Ukraine has been a longstanding contracting party to the Energy Charter Treaty (the ECT). The ECT broadly applies to various types of energy and energy related activities; however, it has also set up key principles concerning the transit of oil and gas. Under the ECT each contracting party (i.e. state) shall, among others, take the necessary measures to facilitate transit, shall encourage relevant entities to cooperate in modernizing transit facilities and secure established flows of energy to, from or between the areas of other contacting parties. It will be interesting to see how the above obligation will be performed with respect to Ukraine-Russia oil and gas transit. Even though Russia has pulled out and is no longer a contracting party or signatory to the ECT, it is Ukraine’s obligation to ensure that the operation of the established flows, i.e. the oil and gas pipelines that connect Russia with EU via the territory of Ukraine, are secure. On the other hand, considering the possible effect of alternative routes which aim to circumvent Ukraine, Ukraine should have the same right towards the EU countries (although unlikely towards Russia too) with respect to existing Ukrainian pipeline system. In addition to various rights and obligations at the level of inter-state relations, the ECT has provided a number of rights for private investors in the energy sector. These rights concern the protection of foreign investors, as well as trade, transit and dispute resolution between foreign investors and states. The latter is often used as a basis for investment treaty arbitrations. Another important step for Ukraine at international level was the country’s joining the World Trade Organization (the WTO), thereby becoming a party to the WTO Agreement and the General Agreement on Tariffs and Trade (the GATT). Unlike the ECT, which allows not only states but also private investors from contracting states to rely upon it, GATT is a treaty under which only states can exercise their sovereign rights. According to GATT, there shall be freedom of transit [of goods] through the territory of each contracting party, via routes most convenient for international transit. Both Ukraine and Russia in the course of joining the WTO made statements that the transit of oil and gas falls within the scope of GATT. However, due to the fact that it is Ukraine and not Russia that is the transit state (Russia is mainly an exporter state), as a matter of practice, Ukrainian commitments under GATT are of a higher value for third countries and, therefore, Ukraine’s burden under GATT is arguably heavier. Nonetheless, when it comes to Ukraine’s interests in its relations with Russia, GATT may play an important role in pursuing the country’s interests with respect to the possible transit of gas from Central Asia countries via Russia’s gas pipelines, as was the case a decade ago. Turning to the EC Treaty, many of the principles of the ECT, especially those related to the facilitation of energy (not just oil and gas) transit, were subsequently also implemented in the EC Treaty. The same goes for GATT, it is the contracting state, rather than a private investor, who may exercise its rights under the EC Treaty. The main purpose of the EC Treaty is to implement unified rules and principles, largely based on EU regulations, applicable to the energy sector in most European countries. As mentioned above, Ukraine’s progress in the implementation of those principles into Ukrainian law has already been significant. As a result, not only Ukrainian law, but the Ukrainian oil and gas transit business sector have developed further. Furthermore, the EC Treaty may also be viewed as an instrument for Ukraine to protect its interests as a transit country in its relations with EU Member States.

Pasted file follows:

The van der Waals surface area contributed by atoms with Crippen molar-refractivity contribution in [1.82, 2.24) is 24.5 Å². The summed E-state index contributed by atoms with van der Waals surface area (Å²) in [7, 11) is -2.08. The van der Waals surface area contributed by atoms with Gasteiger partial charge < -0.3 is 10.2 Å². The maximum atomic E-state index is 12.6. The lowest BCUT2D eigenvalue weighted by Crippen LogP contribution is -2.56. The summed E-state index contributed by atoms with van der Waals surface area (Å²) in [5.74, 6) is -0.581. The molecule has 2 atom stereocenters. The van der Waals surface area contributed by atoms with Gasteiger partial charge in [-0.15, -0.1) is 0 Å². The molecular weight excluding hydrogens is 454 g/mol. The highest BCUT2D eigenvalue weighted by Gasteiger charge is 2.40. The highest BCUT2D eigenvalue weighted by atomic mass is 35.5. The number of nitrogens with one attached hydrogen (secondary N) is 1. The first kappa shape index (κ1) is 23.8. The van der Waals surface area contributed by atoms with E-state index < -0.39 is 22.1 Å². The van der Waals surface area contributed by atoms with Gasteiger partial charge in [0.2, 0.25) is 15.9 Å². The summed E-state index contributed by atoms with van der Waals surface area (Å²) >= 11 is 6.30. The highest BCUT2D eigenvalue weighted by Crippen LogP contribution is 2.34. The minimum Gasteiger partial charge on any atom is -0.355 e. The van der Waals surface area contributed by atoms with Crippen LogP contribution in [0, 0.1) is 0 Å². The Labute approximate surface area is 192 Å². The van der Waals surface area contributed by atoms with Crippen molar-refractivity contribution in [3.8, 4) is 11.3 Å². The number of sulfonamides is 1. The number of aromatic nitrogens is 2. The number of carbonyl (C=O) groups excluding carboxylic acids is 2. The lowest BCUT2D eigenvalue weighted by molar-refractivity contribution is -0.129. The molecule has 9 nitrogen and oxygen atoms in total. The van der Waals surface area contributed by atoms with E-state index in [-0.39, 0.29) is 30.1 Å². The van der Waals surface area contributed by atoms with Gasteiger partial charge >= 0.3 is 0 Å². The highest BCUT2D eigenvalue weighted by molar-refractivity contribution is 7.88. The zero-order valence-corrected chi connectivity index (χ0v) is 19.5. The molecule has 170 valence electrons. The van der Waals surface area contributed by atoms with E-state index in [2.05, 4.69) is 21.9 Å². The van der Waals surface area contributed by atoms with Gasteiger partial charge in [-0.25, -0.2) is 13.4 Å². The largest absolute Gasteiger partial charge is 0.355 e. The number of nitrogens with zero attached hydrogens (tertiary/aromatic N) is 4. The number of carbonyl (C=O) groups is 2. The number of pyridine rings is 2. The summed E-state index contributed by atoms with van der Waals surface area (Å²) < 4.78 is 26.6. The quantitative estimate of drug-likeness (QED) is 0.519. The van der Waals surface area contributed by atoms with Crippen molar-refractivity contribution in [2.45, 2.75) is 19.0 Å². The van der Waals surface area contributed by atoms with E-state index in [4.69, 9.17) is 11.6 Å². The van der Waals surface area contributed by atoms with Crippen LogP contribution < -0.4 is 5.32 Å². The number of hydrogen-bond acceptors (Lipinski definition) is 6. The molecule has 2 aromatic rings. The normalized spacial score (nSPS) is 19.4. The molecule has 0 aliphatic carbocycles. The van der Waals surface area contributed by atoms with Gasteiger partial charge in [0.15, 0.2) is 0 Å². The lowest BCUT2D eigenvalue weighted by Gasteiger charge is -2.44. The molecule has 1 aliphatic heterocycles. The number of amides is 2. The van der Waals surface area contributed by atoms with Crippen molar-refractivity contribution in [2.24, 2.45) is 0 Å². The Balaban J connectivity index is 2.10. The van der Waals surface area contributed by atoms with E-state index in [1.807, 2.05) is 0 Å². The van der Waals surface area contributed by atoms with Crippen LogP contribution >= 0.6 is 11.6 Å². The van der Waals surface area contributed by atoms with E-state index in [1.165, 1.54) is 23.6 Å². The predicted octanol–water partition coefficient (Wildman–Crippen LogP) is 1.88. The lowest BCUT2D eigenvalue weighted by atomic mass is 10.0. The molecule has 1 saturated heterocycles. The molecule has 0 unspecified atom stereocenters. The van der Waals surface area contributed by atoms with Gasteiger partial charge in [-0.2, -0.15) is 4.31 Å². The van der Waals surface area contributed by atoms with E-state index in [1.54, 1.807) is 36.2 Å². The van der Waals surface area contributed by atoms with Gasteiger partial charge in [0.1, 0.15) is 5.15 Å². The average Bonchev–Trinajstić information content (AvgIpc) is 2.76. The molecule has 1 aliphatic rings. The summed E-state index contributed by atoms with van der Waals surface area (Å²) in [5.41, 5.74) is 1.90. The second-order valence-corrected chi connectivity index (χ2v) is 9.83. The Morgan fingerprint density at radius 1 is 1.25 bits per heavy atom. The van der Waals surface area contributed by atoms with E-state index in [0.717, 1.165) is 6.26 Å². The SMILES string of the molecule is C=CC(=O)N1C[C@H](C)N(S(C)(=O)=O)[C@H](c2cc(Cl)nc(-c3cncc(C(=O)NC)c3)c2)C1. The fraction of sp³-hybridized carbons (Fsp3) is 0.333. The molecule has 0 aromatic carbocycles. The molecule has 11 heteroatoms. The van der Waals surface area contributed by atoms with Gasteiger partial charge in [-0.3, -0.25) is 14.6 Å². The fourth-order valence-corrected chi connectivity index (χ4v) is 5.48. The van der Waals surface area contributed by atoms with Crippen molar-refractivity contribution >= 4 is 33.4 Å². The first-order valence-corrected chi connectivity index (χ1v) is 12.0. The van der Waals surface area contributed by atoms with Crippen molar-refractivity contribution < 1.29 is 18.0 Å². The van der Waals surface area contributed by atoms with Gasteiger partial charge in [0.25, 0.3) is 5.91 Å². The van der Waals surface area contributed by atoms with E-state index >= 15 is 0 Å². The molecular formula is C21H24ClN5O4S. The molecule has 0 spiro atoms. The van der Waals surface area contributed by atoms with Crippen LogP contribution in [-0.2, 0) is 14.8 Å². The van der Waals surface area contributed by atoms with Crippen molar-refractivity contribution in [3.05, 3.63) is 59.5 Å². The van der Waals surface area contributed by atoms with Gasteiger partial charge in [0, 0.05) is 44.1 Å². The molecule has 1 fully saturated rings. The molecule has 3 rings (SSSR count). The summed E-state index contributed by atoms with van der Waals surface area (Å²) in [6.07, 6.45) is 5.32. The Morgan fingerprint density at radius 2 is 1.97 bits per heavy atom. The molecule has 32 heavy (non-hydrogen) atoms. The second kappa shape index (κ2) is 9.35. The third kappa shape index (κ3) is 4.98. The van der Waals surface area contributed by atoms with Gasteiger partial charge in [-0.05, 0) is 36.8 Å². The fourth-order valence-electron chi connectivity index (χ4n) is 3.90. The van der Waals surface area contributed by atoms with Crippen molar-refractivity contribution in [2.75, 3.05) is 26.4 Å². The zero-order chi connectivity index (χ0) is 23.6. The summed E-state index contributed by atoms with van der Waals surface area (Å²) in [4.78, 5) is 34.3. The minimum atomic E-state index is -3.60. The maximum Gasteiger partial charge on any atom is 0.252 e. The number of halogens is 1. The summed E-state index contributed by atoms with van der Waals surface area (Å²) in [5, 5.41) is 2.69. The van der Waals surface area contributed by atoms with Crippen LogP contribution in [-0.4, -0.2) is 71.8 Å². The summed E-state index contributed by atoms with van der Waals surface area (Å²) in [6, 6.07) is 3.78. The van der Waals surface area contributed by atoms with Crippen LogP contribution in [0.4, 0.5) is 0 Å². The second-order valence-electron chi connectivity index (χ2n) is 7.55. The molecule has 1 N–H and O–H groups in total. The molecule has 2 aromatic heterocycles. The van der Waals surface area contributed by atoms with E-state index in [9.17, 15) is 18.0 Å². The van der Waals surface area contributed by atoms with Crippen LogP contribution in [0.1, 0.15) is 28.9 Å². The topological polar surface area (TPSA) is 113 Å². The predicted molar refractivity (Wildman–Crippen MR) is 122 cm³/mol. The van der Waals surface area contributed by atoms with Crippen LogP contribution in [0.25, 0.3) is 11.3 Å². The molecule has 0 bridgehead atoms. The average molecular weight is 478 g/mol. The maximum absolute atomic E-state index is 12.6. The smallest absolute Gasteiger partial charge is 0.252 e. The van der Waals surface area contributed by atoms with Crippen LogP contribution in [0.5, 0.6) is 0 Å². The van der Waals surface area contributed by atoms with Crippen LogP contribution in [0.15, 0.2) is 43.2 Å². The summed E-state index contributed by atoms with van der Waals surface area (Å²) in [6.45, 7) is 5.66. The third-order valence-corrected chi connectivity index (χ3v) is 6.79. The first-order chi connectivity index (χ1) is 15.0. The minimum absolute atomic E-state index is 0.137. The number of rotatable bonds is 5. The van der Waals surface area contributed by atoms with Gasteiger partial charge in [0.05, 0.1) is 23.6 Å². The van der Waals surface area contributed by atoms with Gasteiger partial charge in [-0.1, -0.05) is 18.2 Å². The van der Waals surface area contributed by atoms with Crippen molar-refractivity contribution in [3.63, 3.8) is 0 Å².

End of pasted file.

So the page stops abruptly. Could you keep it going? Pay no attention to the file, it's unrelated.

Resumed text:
Ukraine’s position as a transit country is both an advantage and a huge responsibility for the country. It is a responsibility, as the neighboring EU countries, especially those in Central Europe depend on the Ukrainian oil and gas transit infrastructure and its safe operation. Considering the attempts of the only gas supplier that is presently using Ukraine’s gas transit infrastructure (i.e. Gazprom) to develop the alternative transit routes, holding the role of a transit only country arguably represents a risk for Ukraine. Notwithstanding the above, the current transit role of Ukraine is also an advantage, as it may be instrumental in transformation Ukraine from a transit only country into a transit, storage and sale hub. Taking into account Ukraine’s gas transportation and storage infrastructure, such transformation should be a key priority for both the state and for businesses operating in the energy sector. Becoming more than just a transit country can be considered an advantage for Ukraine. The pressure from alternative routes for natural gas transit and the interest in such alternatives from both suppliers and consumers of natural gas is tremendous, and will continue to be so. Although there is definitely a significant interest by suppliers and consumers of natural gas in Russia and EU that Ukraine’s infrastructure continues to function over the next couple of years, it is unclear whether the same interest will still be effective when, and if, additional alternative routes from Russia to the EU are constructed. The Ukrainian legal framework applicable to oil and gas transit is well advanced and the trend for its further development is definitely positive. This trend will hopefully continue and will help to make the sector attractive for investors and consumers as well as competitive when it comes to other transit countries and routes, both current and future. A lot depends on Ukraine to make the success of this business a long-term one.